Background Switcher (Hidden)

Our First Armadillo

Thursday, March 10, 2011

Warning: This post contains some roadkill photos. Heck, it's a post about armadillos. If it didn't mention roadkill, it wouldn't be about armadillos now, would it? Let's get that first DOA 'dillo out of the way:

There, that wasn't so bad. This poor fella managed to get himself killed in a beach parking lot. That takes some doing on both killer and killee's parts. Armadillos would be OK if they'd crouch down when a car passes over them, but instead they startle and jump straight up, bonking against the chassis and essentially commiting suicide. Armadillos are capable of leaping 4' straight up into the air, so you can imagine the forces when this power is applied to a speeding automobile.

I have always, always wanted to see an armadillo in the wild. Any armadillo (and there are 20 species worldwide, all but one of them in Latin America). In the southern US, we are blessed (or cursed, depending on who you ask) with a single armadillo species, the nine-banded Dasypus novemcinctus.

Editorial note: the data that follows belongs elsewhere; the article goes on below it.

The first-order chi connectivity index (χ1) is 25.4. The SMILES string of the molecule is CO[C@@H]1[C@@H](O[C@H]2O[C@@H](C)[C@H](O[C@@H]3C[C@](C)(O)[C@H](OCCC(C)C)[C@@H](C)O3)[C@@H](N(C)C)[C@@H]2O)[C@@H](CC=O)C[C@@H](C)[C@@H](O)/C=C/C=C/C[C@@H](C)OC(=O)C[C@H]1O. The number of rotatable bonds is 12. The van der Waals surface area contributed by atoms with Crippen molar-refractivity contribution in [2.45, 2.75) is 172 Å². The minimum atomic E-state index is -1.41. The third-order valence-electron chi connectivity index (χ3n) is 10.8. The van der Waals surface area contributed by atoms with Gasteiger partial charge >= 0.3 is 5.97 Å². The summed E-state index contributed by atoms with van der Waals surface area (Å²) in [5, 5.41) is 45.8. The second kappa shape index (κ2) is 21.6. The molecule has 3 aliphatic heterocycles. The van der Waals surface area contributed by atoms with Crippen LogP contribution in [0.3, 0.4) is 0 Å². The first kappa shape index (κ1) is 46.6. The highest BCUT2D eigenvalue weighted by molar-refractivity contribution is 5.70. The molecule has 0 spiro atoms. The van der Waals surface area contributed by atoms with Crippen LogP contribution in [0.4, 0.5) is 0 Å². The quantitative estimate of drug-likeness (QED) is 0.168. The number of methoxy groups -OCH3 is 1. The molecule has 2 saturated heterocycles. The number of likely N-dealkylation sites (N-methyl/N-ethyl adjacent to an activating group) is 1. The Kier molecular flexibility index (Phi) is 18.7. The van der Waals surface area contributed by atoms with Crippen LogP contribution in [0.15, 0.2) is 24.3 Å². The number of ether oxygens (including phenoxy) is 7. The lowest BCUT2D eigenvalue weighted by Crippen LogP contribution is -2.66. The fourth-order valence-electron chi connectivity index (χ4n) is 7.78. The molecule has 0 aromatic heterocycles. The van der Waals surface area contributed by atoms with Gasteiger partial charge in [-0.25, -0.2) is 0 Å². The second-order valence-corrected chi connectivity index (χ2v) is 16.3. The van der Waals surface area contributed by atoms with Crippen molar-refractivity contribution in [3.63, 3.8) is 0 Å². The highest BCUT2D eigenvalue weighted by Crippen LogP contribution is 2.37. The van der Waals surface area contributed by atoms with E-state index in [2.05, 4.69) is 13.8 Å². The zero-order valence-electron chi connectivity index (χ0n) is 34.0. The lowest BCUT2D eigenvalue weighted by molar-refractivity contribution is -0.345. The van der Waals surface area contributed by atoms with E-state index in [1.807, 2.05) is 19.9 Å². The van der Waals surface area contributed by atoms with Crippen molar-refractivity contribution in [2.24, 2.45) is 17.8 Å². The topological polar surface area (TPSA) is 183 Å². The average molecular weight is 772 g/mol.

It's just so cool to have an edentate in the United States. "Edentate" means "toothless," though the nine-banded armadillo is hardly toothless. Here are the weird blade-like teeth of the hapless roadkill I found and examined in Florida. They stood up like an edge cut with pinking shears, more crenulations than teeth. Gross, I know, but look at the teeth, please.


Seriously: having an edentate in the US is like our having a flamingo, a spoonbill, an antelope, a lion. It's a lone representative of a cool order we might not otherwise have. D. novemcinctus ranges from Argentina to the southern United States, and it seems to have relatively recently colonized the US, having first been seen here in 1849. Armadillos naturally colonized Florida, but became extinct for unknown reasons. Modern Florida nine-banded armadillos are thought to descend from a pair that escaped from a roadside zoo about 50 years ago in Cocoa, as well as at least one earlier release. Knowing they aren't exactly "native," even if they were historically in Florida, seems to give some people license to hate them. Lots of people hate any animal that digs huge holes, so the cards are definitely stacked against the little armored one. Of all the world's species of armadillos, only the nine-banded has managed to thrive and extend its range. Go novemcinctus!